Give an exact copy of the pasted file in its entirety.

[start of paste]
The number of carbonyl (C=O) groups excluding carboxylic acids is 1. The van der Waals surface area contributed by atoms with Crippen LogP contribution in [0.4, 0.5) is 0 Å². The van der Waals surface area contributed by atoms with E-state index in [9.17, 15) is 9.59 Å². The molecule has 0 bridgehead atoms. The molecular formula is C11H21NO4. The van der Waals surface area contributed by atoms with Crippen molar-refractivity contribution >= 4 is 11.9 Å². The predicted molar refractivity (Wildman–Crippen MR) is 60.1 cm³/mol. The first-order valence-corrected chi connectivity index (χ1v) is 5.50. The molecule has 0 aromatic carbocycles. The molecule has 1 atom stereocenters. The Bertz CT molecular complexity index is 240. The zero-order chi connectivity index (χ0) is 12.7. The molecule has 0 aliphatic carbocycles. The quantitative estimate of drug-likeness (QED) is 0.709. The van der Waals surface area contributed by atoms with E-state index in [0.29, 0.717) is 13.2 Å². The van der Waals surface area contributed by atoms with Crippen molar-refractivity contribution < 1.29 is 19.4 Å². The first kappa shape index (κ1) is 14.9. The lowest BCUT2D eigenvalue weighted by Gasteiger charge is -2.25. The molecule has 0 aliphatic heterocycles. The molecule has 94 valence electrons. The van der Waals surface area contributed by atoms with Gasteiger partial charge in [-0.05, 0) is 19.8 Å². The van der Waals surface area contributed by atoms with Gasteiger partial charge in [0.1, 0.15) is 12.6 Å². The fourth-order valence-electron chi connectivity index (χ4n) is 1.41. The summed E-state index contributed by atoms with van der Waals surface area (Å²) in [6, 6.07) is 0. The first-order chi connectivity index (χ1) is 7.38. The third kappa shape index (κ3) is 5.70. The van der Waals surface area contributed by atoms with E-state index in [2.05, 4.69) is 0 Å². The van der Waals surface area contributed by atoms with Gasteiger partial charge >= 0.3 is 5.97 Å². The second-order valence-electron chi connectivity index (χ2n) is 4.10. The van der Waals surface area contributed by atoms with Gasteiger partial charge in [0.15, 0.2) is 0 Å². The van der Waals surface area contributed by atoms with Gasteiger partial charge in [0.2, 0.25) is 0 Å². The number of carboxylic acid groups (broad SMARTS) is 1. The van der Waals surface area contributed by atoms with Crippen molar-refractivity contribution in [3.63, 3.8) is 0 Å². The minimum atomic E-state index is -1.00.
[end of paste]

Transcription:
The number of carbonyl (C=O) groups excluding carboxylic acids is 1. The van der Waals surface area contributed by atoms with Crippen LogP contribution in [0.4, 0.5) is 0 Å². The van der Waals surface area contributed by atoms with E-state index in [9.17, 15) is 9.59 Å². The molecule has 0 bridgehead atoms. The molecular formula is C11H21NO4. The van der Waals surface area contributed by atoms with Crippen molar-refractivity contribution >= 4 is 11.9 Å². The predicted molar refractivity (Wildman–Crippen MR) is 60.1 cm³/mol. The first-order valence-corrected chi connectivity index (χ1v) is 5.50. The molecule has 0 aromatic carbocycles. The molecule has 1 atom stereocenters. The Bertz CT molecular complexity index is 240. The zero-order chi connectivity index (χ0) is 12.7. The molecule has 0 aliphatic carbocycles. The quantitative estimate of drug-likeness (QED) is 0.709. The van der Waals surface area contributed by atoms with E-state index in [0.29, 0.717) is 13.2 Å². The van der Waals surface area contributed by atoms with Crippen molar-refractivity contribution < 1.29 is 19.4 Å². The first kappa shape index (κ1) is 14.9. The lowest BCUT2D eigenvalue weighted by Gasteiger charge is -2.25. The molecule has 0 aliphatic heterocycles. The molecule has 94 valence electrons. The van der Waals surface area contributed by atoms with Gasteiger partial charge in [-0.05, 0) is 19.8 Å². The van der Waals surface area contributed by atoms with Gasteiger partial charge in [0.1, 0.15) is 12.6 Å². The fourth-order valence-electron chi connectivity index (χ4n) is 1.41. The summed E-state index contributed by atoms with van der Waals surface area (Å²) in [6, 6.07) is 0. The first-order chi connectivity index (χ1) is 7.38. The third kappa shape index (κ3) is 5.70. The van der Waals surface area contributed by atoms with E-state index in [2.05, 4.69) is 0 Å². The van der Waals surface area contributed by atoms with Gasteiger partial charge >= 0.3 is 5.97 Å². The second-order valence-electron chi connectivity index (χ2n) is 4.10. The van der Waals surface area contributed by atoms with Gasteiger partial charge in [0.15, 0.2) is 0 Å². The van der Waals surface area contributed by atoms with Gasteiger partial charge in [0.2, 0.25) is 0 Å². The number of carboxylic acid groups (broad SMARTS) is 1. The van der Waals surface area contributed by atoms with Crippen molar-refractivity contribution in [3.63, 3.8) is 0 Å². The minimum atomic E-state index is -1.00.